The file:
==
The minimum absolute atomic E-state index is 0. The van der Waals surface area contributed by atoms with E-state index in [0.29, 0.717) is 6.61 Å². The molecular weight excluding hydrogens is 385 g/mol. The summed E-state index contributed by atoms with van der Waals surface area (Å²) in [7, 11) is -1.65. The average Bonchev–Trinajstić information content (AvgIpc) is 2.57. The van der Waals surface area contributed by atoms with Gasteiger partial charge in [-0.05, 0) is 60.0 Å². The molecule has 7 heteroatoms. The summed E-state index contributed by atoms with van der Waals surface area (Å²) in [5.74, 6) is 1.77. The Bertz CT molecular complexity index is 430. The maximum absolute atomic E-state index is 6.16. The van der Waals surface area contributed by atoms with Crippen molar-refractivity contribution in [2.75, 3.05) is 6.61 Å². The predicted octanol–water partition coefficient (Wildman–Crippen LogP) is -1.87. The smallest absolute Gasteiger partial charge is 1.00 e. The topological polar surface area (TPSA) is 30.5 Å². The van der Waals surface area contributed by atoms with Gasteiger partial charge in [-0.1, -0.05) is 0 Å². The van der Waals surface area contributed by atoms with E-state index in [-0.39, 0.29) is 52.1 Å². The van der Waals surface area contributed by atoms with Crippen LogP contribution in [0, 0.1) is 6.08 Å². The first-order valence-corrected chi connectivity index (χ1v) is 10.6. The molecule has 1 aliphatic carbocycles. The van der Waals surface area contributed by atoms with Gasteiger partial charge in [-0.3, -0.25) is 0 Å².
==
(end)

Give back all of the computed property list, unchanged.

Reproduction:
The minimum absolute atomic E-state index is 0. The van der Waals surface area contributed by atoms with E-state index in [0.29, 0.717) is 6.61 Å². The molecular weight excluding hydrogens is 385 g/mol. The summed E-state index contributed by atoms with van der Waals surface area (Å²) in [7, 11) is -1.65. The average Bonchev–Trinajstić information content (AvgIpc) is 2.57. The van der Waals surface area contributed by atoms with Gasteiger partial charge in [-0.05, 0) is 60.0 Å². The molecule has 7 heteroatoms. The summed E-state index contributed by atoms with van der Waals surface area (Å²) in [5.74, 6) is 1.77. The Bertz CT molecular complexity index is 430. The maximum absolute atomic E-state index is 6.16. The van der Waals surface area contributed by atoms with Crippen molar-refractivity contribution in [2.75, 3.05) is 6.61 Å². The predicted octanol–water partition coefficient (Wildman–Crippen LogP) is -1.87. The smallest absolute Gasteiger partial charge is 1.00 e. The topological polar surface area (TPSA) is 30.5 Å². The van der Waals surface area contributed by atoms with Gasteiger partial charge in [-0.1, -0.05) is 0 Å². The van der Waals surface area contributed by atoms with E-state index in [-0.39, 0.29) is 52.1 Å². The van der Waals surface area contributed by atoms with Crippen LogP contribution in [0, 0.1) is 6.08 Å². The first-order valence-corrected chi connectivity index (χ1v) is 10.6. The molecule has 1 aliphatic carbocycles. The van der Waals surface area contributed by atoms with Gasteiger partial charge in [-0.3, -0.25) is 0 Å².